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'What a day': Chancellor admits mini Budget caused 'a little turbulence' after govt U-turn on 45p tax plan
3 October 2022, 16:48 | Updated: 3 October 2022, 18:48
Chancellor Kwasi Kwarteng has admitted his mini budget caused "a little turbulence", after over a week of economic turmoil sparked by his fiscal plan.
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Last week the pound plummeted to a record low and lenders pulled mortgages from the market after his plan, which included scrapping the bankers' bonus cap and the top level of tax - the latter of which the government U-turned on 10 days later.
Opening his speech to the Conservative Party conference hours after the change on Monday, Mr Kwarteng said: "What a day.
"It has been tough but we need to focus on the job in hand."
He went on: "I can be frank.
"I know the plan put forward only 10 days ago has caused a little turbulence.
"I get it. I get it. We are listening and have listened, and now I want to focus on delivering the major parts of our growth package."
His comments have drawn criticism from opposition parties, with Liberal Democrat Treasury spokesperson Sarah Olney accusing him of making light of the situation facing "the millions of people already facing spiralling mortgage costs".
Following Kwasi Kwarteng's conference speech..
Mr Kwarteng outlined his mini Budget on September 23.
Afterwards the pound went into free-fall and the Bank of England was forced to make a £65 billion emergency intervention to restore order.
The Chancellor defended the U-turn on LBC on Monday - but also failed to rule out further U-turns on his plans.
Speaking on Nick Ferrari at Breakfast, Mr Kwarteng was asked three times if he planned to backtrack on any other elements of his Budget.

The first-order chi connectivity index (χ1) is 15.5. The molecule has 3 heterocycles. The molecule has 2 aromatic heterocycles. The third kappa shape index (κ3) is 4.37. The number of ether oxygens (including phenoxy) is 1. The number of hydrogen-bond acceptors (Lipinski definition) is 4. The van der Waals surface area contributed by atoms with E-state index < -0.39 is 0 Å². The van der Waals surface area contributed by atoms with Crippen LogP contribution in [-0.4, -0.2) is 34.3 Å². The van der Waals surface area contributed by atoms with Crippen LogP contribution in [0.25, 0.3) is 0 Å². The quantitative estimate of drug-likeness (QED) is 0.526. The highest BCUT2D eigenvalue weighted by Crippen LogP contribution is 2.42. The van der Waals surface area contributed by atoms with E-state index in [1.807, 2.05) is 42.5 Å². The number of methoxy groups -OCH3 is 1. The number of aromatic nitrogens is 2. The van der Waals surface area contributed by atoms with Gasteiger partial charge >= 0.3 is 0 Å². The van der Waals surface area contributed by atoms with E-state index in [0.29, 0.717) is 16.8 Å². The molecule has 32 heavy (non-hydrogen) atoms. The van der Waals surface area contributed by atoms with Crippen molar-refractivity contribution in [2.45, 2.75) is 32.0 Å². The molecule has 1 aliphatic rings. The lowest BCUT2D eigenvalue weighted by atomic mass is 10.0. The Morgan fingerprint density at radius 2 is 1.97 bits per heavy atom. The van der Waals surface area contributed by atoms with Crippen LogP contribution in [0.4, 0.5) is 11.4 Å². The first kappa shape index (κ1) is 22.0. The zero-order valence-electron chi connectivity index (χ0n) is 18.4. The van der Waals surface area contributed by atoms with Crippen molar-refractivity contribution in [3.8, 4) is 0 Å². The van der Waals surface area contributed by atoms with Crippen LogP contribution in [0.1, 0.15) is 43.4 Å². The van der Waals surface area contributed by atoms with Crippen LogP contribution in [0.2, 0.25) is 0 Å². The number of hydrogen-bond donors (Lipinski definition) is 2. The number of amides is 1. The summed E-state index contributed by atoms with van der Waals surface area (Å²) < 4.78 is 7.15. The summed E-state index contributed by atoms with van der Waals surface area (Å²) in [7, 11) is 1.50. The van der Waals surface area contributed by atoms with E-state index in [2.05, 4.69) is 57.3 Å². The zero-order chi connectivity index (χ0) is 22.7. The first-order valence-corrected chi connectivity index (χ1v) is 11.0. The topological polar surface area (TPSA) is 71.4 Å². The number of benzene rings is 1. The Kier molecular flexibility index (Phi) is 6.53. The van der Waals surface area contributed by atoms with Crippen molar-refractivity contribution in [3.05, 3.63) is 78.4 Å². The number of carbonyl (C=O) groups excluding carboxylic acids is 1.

"I've said what I've said about the 45p rate and I'm totally focused on delivering the growth plan, on delivering the energy intervention or making sure that the 1p reduction in the basic rate continues," he said.
"And we're totally focused on the growth plan."
Asked the third time if there would be more U-turns, he repeated: "We're totally focused on the growth plan."
At his speech on Monday, Mr Kwarteng defended the plans and said "we couldn't simply do nothing".
"Because with energy bills skyrocketing, a painful Covid aftermath, war on our continent, a 70-year high tax burden, slowing global growth rates and glacially slow infrastructure delivery, we couldn't simply do nothing," he said.
"We can't sit idly by.
"What Britain needs more than ever is economic growth."
Tom Swarbrick gives immediate reaction to Chancellor's speech
Shadow chancellor Rachel Reeves MP said Kwasi Kwarteng's speech showed "a Chancellor and a Tory government completely out of touch, with no understanding on its own appalling record on growth".
"What the Chancellor called a little financial disturbance is a huge economic body blow to working people that will mean higher prices and soaring mortgages," she said.
"That's the Tory economic premium.
"This is an economic crisis made in Downing Street, paid for by working people.
"The Tories have damaged the UK's reputation on the global stage and left us all worse off. The fact the Bank of England had to step in with a £65 billion bailout out with taxpayers' money is deeply shameful.
"They must reverse this Budget and abandon their discredited, dangerous trickle-down approach."
The Liberal Democrats said the Chancellor's speech will bring "cold comfort" to struggling households.
"Laughing about the turbulence caused by this botched budget is an insult to the millions of people already facing spiralling mortgage costs," said the party's Treasury spokesperson Sarah Olney.
"Kwasi Kwarteng's fiscal failure saw the economy tank and mortgage rates go through the roof, his words will bring cold comfort to struggling families and pensioners.
"This should be his first and last conference speech as Chancellor.
"If he had any integrity left Kwarteng would hand in his notice and apologise to the British people for the damage he has caused."
Updates to follow